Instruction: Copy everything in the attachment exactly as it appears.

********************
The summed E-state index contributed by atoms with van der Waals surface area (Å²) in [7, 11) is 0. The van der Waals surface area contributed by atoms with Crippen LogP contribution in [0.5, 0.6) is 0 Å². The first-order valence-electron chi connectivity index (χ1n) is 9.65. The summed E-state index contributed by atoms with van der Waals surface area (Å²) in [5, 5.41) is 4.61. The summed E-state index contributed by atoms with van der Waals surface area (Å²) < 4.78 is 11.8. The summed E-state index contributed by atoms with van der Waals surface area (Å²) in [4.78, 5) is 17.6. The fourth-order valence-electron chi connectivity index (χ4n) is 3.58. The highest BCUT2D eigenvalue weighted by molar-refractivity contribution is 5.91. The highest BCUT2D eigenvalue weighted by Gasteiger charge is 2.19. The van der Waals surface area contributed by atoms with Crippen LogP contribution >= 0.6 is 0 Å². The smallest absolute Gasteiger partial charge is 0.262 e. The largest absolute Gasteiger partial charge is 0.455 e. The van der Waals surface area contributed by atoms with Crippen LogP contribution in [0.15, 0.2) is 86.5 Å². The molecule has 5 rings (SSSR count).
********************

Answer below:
The summed E-state index contributed by atoms with van der Waals surface area (Å²) in [7, 11) is 0. The van der Waals surface area contributed by atoms with Crippen LogP contribution in [0.5, 0.6) is 0 Å². The first-order valence-electron chi connectivity index (χ1n) is 9.65. The summed E-state index contributed by atoms with van der Waals surface area (Å²) in [5, 5.41) is 4.61. The summed E-state index contributed by atoms with van der Waals surface area (Å²) < 4.78 is 11.8. The summed E-state index contributed by atoms with van der Waals surface area (Å²) in [4.78, 5) is 17.6. The fourth-order valence-electron chi connectivity index (χ4n) is 3.58. The highest BCUT2D eigenvalue weighted by molar-refractivity contribution is 5.91. The highest BCUT2D eigenvalue weighted by Gasteiger charge is 2.19. The van der Waals surface area contributed by atoms with Crippen LogP contribution >= 0.6 is 0 Å². The smallest absolute Gasteiger partial charge is 0.262 e. The largest absolute Gasteiger partial charge is 0.455 e. The van der Waals surface area contributed by atoms with Crippen LogP contribution in [0.15, 0.2) is 86.5 Å². The molecule has 5 rings (SSSR count).